Age groups you are accepting new hip dysplasia patients: Infants and children, Adolescents, Adults
Name: Jonathan Schoeneckier
Degree: MD, PhD
Title / Position: Assistant Professor of Orthopaedics, Pharmacology, Pediatrics and Pathoology
Place of Employment / Office Name: Vanderbilt University Medical Center
Street Address: 4202 Doctor’s Tower, 2200 Children’s Way
Zip/Postal code: 37232-9565
Country: United States
Office phone number: 615.343.5875
Office fax number: 615.343.2423
Medical or Surgical Specialty: Pediatric Orthopaedics
Professional Education and Memberships
Medical School: Duke University
Residency: VAnderbilt University
Fellowship training:Boston University (Boston Children’s Hospital)
Certifications:American Board of Orthopaedic Surgeons
Society Memberships (list up to four only):
Pediatric Orthopaedic Society of North America
American Academy of Orthopaedic Surgeons
Orthopaedic Research Society
Specific training in hip dysplasia:Fellowship training at Boston Children’s HospitalNumerous courses
Academic contributions for DDH research or education including publications:
OKU 11- authored pediatric hip (including DDH)
Cole HA, Yuasa M, Hawley G, Cates JM, Nyman JS, Schoenecker JG. Differential Development of the Distal and Proximal Femoral Epiphysis and Physis in Mice. Bone. 2012 Oct 15, PMID:2307913916.
Sankar WN, Schoenecker JG, Mayfield ME, Kim YJ, Millis MB Acetabular retroversion in down syndrome. J Pediatr Orthop. 2012 Apr;32(3):277-81.17.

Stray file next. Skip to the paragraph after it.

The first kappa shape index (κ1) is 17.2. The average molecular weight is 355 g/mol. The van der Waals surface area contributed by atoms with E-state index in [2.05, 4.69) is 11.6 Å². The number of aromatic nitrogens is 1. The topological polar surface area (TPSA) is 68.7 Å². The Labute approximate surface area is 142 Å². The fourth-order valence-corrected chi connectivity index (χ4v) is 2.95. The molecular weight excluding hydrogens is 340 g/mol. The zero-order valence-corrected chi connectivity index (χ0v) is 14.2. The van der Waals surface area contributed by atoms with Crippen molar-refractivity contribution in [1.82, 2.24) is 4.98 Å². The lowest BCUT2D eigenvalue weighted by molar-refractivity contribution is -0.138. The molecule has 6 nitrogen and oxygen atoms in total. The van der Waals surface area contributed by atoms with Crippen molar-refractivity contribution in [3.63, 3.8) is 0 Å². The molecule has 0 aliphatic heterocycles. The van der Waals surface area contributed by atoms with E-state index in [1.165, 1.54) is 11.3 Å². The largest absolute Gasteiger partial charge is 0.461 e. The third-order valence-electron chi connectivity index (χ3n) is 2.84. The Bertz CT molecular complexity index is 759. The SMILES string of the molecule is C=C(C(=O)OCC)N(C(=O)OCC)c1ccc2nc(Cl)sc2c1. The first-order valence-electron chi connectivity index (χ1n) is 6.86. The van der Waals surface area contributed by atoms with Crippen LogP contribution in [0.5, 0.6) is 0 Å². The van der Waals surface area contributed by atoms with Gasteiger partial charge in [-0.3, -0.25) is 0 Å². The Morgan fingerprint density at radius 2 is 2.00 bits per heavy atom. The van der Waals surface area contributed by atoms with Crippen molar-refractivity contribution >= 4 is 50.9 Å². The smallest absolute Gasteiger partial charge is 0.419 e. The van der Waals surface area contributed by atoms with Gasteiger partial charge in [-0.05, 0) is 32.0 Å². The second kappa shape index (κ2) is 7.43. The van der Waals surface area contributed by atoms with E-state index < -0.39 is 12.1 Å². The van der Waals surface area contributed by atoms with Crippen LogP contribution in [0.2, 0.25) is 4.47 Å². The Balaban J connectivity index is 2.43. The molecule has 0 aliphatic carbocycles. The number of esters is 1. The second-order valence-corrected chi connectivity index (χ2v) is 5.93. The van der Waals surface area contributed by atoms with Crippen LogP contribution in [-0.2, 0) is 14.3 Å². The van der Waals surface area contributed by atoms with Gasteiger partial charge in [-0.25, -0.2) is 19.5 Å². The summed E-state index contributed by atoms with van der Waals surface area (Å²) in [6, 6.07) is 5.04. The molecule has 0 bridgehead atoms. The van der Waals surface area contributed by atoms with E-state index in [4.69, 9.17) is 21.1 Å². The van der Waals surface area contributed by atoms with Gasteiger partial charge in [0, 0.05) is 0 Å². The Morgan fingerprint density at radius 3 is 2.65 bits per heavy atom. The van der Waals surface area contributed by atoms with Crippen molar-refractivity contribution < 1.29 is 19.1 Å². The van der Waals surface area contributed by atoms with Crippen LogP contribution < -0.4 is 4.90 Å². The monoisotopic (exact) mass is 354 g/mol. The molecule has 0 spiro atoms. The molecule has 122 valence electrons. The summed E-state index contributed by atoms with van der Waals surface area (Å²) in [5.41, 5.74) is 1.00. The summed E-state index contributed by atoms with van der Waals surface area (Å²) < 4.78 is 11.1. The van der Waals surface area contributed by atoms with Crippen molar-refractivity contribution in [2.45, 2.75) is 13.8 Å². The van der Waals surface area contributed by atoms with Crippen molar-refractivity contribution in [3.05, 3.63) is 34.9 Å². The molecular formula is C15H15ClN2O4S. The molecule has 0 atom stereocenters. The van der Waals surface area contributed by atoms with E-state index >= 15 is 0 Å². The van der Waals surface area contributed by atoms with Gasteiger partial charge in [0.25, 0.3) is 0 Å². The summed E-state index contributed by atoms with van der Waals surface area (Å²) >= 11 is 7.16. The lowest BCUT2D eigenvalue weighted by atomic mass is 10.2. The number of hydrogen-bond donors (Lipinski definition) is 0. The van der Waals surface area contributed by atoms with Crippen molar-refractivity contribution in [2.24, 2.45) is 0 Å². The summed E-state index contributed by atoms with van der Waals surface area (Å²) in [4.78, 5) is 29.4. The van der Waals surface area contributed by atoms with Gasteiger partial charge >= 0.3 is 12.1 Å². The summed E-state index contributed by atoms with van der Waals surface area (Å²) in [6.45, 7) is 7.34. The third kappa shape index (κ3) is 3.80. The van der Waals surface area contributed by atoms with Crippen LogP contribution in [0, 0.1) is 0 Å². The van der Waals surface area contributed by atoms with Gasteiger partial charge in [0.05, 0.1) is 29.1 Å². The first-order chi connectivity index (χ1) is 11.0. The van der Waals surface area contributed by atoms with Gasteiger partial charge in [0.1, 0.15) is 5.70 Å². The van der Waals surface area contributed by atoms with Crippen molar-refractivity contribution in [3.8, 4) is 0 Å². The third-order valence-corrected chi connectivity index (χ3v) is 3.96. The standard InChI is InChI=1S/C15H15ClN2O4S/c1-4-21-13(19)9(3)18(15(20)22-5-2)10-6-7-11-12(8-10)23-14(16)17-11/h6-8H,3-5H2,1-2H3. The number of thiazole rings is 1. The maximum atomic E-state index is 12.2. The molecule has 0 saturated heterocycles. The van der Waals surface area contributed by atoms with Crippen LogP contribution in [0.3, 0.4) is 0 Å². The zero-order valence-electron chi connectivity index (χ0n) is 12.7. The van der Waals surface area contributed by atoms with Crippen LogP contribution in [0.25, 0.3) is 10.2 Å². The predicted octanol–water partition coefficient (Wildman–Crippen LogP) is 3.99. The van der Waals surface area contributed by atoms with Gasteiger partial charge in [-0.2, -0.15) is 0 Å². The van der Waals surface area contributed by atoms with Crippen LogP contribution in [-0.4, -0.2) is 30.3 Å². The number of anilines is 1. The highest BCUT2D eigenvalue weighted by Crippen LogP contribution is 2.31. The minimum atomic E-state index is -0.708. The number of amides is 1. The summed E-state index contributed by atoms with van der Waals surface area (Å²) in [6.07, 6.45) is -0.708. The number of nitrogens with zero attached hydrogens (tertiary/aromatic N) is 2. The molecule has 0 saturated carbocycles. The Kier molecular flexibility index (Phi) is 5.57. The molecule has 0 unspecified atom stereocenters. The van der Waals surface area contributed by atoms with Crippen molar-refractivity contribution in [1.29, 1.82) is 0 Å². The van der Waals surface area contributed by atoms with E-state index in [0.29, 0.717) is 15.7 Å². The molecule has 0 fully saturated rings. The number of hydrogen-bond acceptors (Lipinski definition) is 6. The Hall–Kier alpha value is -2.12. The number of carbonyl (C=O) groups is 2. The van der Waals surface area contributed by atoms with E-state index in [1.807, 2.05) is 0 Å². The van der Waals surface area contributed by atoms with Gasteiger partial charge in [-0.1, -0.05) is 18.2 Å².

Schoenecker JG Pathologic Hip Morphology in Cerebral Palsy and Down Syndrome J Pediatr Orthop. Accepted18.
Desai AA, Martus JE, Schoenecker J, Kan JH Spica MRI after closed reduction for developmental dysplasia of the hip. Pediatr Radiol. 2011 Apr;41(4):525-9. Epub 2011 Jan 29
Optional Personal Statement: I am a pediatric orthopaedic surgeon with a strong interest in defining the role of the vascular system in muscle and bone biology. My unique focus stems from my surgical training in musculoskeletal diseases in combination with my basic science training in vascular and bone biology. I have directed my basic and clinical research from observations in my clinical practice and laboratory combined with historical work defining the role of vascularity in muscle and bone biology. The underlying theme of our research is that all musculoskeletal tissue develops and regenerates in response to the availability of oxygen delivered by an intricate and essential vascular network. We postulate that there are critical molecular mechanisms within muscle and bone designed to sense and resolve hypoxia. As such, the overarching goals of our research is to define these mechanisms and develop novel treatments designed to improve pathological conditions resulting from conditions that disrupt the balance of musculoskeletal development, regeneration and cancer. As such, I have focused my clinical research on pathologic processes of muscle and bone with a presumed vascular etiology such as; DDH (development and repair of AVN) Legg-Calve-Perthes disease, Duchene’s muscular dystrophy, avascular necrosis, fracture non-union, slipped capital femoral epiphysis, osteosarcoma and infection induced bone necrosis. The goal of these studies is to define how changes in vascularity imposes subsequent pathology in in muscle and bone biology with the long term hope of addressing the vascular insult to prevent or treat these devastating diseases in adults and children.